Associate Director, Communications & Strategic Research Departments, Rockefeller Foundation (New York, NY)
Civic Engagement Coordinator, League of Conservation Voters (Washington DC)
Wish you knew how to build and deepen relationships with people who can advance your issue or cause—like major gift prospects—but you just don’t how?
Fundraisers who work in small development shops are frequently overwhelmed by the details of grant writing, direct mail, and event planning. I’ve been there, and I bet you have too.
As a result, you can end up leaving a lot of money on the table. And you marketers face the same pressures from a different set of challenges!
Welcome to guest blogger, James Porter. James is Associate Director, Development & Communications for the END Fund, a nonprofit dedicated to controlling and eliminating neglected tropical diseases.
Your database tools have the potential to dramatically increase marketing and fundraising results if you use them right. That’s why I’ll be blogging lots of tips, tools and case studies on building out and using your database(s) to improve your supporter’s experience in 2014—via segmentation, serving customization content and personalization. More satisfying experiences lead to more of the actions you need (results!).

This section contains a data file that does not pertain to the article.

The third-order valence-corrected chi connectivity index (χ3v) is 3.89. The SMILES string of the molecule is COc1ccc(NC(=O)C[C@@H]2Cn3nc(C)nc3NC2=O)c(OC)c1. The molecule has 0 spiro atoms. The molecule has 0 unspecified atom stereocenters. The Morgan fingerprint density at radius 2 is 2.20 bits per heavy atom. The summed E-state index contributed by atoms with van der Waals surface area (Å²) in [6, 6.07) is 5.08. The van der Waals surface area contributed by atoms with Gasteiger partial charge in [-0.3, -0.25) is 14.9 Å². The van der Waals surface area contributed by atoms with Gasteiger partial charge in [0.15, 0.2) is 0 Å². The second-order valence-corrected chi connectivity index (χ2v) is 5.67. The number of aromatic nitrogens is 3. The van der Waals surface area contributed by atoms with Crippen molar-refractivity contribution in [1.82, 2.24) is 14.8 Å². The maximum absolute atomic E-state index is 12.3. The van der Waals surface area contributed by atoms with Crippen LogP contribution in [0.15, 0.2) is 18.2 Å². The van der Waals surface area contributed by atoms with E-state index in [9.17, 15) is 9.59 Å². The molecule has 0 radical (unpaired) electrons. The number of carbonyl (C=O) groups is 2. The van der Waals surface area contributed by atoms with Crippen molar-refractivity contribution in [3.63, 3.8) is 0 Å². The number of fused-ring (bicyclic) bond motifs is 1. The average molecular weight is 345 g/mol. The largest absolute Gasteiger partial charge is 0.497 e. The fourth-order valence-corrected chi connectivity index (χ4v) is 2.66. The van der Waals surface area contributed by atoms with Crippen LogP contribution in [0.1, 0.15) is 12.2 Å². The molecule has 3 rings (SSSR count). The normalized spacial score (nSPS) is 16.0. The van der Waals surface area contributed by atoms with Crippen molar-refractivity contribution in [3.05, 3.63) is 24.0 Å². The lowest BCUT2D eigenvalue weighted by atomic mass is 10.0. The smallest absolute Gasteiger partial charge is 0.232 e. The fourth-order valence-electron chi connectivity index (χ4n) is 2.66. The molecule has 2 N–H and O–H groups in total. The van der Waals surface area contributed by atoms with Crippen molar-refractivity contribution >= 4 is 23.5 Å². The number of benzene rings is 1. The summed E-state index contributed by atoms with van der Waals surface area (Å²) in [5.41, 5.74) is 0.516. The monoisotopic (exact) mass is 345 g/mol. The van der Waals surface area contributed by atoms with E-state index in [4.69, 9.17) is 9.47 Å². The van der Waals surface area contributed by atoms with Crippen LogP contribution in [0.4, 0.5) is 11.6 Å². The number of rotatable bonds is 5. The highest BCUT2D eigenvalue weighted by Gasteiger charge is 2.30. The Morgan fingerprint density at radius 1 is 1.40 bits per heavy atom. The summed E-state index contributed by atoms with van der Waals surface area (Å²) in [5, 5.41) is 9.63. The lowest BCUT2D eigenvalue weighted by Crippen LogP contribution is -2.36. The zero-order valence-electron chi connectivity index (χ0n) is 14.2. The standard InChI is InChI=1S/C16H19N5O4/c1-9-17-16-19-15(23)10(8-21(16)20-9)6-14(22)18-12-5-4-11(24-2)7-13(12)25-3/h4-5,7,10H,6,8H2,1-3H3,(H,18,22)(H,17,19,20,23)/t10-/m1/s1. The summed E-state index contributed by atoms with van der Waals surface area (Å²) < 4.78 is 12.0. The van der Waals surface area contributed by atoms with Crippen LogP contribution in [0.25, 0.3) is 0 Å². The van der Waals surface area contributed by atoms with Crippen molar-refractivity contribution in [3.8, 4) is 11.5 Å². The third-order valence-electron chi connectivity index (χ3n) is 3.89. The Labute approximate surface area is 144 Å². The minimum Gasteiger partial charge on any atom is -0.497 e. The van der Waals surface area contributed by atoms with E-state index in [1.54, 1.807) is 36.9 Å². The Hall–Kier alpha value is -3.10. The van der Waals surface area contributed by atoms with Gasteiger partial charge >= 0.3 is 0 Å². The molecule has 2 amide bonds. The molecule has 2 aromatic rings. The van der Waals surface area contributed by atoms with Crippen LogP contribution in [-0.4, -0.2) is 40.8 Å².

Here’s what my dear friend and colleague, Kivi Leroux Miller, said when I asked her to share the most important takeaway from her just-released 2014 Nonprofit Communications Trends Report:
In far too many organizations, communications/marketing staff and development/fundraising staff aren’t talking or cooperating, and in the worst cases, are working at cross-purposes. Your goals don’t have to be completely in sync, but they must be aligned.
Oh yeah, they do. If your goals—and all the activity that flows from them, both marketing and fundraising wise—aren’t aligned, you won’t get anywhere with your outreach on either front. Actually, the impact will be far worse than that—you’ll alienate prospects and supporters by confusing them with an inconsistent experience, a proven recipe for pushing folks far, far away.
Kivi’s must-do recommendation comes from learning that communications directors and development directors vary widely in their take on:
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